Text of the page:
• Third Embodiment
  • In the above embodiments, a description is given of control of interconnect delay (skew) resulting from the difference in length between multiple interconnects (difference in length between interconnect paths), focusing mainly on the difference in length between interconnects (clock signal distribution lines). However, the present invention is not limited to this, and it is also possible to control interconnect delay (skew) resulting from, for example, the difference in height between multiple interconnects.
  • For example, in a semiconductor device formed with a multilayer interconnection structure, it is preferable that interconnects be basically equal in height in each layer. However, the interconnects may differ in height because of problems in the manufacturing process of the semiconductor device.
  • For example, in the case of forming a Cu interconnect with a damascene process, it is a common practice to remove excessive Cu by CMP (Chemical Mechanical Polish) after embedding Cu in a groove part. However, in the case of employing CMP, the amount of polishing differs between interconnects to be polished because of the difference in width between the interconnects or the difference between densities with which the interconnects are formed. As a result, the interconnects may be formed with different heights. This is a phenomenon referred to as dishing or erosion. This phenomenon also results from the difference in polishing rate between the metal material (Cu) to be polished and a part around the metal material (interlayer insulating film).
  • FIGS. 10A and 10B are schematic diagrams showing typical cases where CMP causes variations in interconnect height. FIG. 10A shows a case where variations in interconnect height result from the difference in polishing rate between the interconnects L and an interlayer insulating film D. In this case, the polishing rate is high in those in the center of the close-packed interconnects L, and is low in those in the periphery of the close-packed interconnects L compared with those in the center, thus causing variations in interconnect height.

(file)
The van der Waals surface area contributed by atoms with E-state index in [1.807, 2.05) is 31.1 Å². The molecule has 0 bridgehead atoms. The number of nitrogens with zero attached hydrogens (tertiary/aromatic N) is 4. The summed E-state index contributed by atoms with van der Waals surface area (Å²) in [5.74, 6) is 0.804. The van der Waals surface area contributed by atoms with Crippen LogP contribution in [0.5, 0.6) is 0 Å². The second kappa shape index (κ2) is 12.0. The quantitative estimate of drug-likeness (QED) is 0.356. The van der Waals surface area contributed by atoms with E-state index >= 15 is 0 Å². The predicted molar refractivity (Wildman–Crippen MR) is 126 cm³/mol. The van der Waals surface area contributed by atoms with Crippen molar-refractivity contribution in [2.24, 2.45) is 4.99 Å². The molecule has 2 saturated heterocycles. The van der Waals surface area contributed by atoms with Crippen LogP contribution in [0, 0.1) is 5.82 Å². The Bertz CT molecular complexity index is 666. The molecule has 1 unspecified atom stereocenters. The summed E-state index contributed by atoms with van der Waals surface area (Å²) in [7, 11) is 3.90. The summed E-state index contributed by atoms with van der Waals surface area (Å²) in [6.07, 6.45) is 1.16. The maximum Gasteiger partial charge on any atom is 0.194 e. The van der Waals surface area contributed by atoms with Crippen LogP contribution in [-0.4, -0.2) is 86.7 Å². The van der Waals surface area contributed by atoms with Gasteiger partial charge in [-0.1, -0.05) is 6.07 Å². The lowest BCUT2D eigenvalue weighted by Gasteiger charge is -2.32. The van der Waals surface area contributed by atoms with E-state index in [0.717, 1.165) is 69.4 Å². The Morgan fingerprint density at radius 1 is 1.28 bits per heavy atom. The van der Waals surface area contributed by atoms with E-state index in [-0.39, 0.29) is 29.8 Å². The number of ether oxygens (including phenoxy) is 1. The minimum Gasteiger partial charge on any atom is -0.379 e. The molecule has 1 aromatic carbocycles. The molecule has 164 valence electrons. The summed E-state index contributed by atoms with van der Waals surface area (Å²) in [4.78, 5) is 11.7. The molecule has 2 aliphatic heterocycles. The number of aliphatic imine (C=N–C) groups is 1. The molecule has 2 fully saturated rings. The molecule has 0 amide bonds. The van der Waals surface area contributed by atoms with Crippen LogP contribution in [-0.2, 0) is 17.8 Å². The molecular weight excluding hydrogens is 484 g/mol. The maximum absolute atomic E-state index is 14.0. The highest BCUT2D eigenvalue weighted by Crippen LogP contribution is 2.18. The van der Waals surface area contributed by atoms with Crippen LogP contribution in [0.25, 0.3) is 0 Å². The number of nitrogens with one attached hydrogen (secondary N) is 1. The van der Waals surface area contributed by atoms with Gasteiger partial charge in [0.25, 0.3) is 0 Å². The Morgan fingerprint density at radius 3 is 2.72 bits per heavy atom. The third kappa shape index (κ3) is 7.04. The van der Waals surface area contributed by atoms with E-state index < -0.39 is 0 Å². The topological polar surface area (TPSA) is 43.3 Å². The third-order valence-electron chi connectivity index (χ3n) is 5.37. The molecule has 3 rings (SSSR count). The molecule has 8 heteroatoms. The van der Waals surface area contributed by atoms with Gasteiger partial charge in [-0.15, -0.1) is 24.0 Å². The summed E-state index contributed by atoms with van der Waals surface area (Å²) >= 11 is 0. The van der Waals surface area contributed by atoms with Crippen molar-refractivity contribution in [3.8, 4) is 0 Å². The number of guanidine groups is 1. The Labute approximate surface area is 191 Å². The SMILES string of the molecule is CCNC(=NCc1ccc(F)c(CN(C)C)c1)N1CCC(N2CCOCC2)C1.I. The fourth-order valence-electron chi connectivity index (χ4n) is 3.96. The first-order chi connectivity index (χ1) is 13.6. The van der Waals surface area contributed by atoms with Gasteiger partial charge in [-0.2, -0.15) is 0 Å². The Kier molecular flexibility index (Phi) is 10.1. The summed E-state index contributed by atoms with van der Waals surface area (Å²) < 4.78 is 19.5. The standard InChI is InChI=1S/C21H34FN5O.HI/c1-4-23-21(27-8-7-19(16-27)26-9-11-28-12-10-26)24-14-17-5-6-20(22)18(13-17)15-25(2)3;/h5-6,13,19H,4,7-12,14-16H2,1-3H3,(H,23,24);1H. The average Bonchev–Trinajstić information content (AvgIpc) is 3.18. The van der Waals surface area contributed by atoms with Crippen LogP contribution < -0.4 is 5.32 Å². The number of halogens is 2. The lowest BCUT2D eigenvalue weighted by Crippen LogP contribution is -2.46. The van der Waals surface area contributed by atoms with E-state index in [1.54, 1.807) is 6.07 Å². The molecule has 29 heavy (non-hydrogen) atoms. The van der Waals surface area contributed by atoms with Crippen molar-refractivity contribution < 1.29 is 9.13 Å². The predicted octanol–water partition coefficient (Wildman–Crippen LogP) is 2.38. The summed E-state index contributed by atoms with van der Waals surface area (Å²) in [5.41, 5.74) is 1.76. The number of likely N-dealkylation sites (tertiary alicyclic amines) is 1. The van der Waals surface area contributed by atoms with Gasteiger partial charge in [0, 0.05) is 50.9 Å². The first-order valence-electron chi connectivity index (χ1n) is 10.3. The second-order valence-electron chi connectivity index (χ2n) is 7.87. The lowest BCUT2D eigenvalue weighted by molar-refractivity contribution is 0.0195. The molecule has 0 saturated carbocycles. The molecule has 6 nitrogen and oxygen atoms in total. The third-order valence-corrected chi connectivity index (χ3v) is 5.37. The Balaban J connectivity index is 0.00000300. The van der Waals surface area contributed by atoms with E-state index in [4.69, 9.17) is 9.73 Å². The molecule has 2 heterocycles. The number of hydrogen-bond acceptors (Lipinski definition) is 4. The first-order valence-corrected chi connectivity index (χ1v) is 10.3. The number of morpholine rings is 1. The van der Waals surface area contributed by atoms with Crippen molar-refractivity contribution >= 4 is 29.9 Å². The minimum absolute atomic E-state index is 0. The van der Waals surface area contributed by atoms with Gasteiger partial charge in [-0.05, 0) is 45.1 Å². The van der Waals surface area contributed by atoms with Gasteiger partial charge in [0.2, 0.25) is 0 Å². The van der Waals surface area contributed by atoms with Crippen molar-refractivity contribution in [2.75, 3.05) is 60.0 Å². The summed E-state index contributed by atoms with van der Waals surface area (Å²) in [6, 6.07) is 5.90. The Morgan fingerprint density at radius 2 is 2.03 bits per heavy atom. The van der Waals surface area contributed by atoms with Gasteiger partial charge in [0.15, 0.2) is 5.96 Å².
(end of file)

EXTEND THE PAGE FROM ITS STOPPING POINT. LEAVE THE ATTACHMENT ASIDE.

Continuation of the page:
• If the interconnects L are formed with different densities or interconnect widths (patterns) with respect to the interlayer insulating film D, the polishing rate differs between parts in which the densities or patterns of the interconnects L are different from each other. FIG. 10B shows such a case.
  • Further, the amount of polishing by CMP is also dependent on the initial film thickness before polishing. Accordingly, a difference in film thickness between regions in a chip causes a variation in interconnect resistance. This phenomenon is also affected by the size and density of adjacent patterns in the chip, and recently has been taken seriously as an element to provide variations in delay.
  • Further, variations in interconnect height may also be caused by plating in the case of forming Cu interconnects. For example, the deposition rate of plating may differ depending on various conditions (for example, the size and area of an interconnect pattern).
  • In this embodiment, a more specific description is given, with reference to FIGS. 11 and 12, of the case of controlling interconnect delay by forming openings when variations are caused in interconnect height for manufacturing reasons as described above.
  • FIG. 11 is a diagram showing multiple interconnects in the interlayer insulating film D after being polished by CMP. FIG. 11 schematically shows a plan view on the upper side and a cross-sectional view on the lower side. For example, if interconnects are wide (large in width) and narrowly spaced (at small intervals), the effect of dishing and erosion tends to be greater. In the case shown in FIG. 11, of the multiple close-packed interconnects, an interconnect L1 around the center receives a large amount of polishing, and an interconnect L2 in the periphery receives a small amount of polishing. This causes the interconnects to be non-uniform in height, so that a desired resistance may not be obtained.
  • Each of the interconnects L1 and L2 has an interconnect width Wa of 3 μm, and the center interconnect L1 is smaller in height than the peripheral interconnect L2 by approximately 200 nm. The interconnect L1 has a resistance of 44.6 Ω/mm, and the interconnect L2 has a resistance of 40.6 Ω/mm. That is, the interconnect L1 is approximately 1.1 times higher in resistance than the interconnect L2 because the interconnect L1 is smaller in height.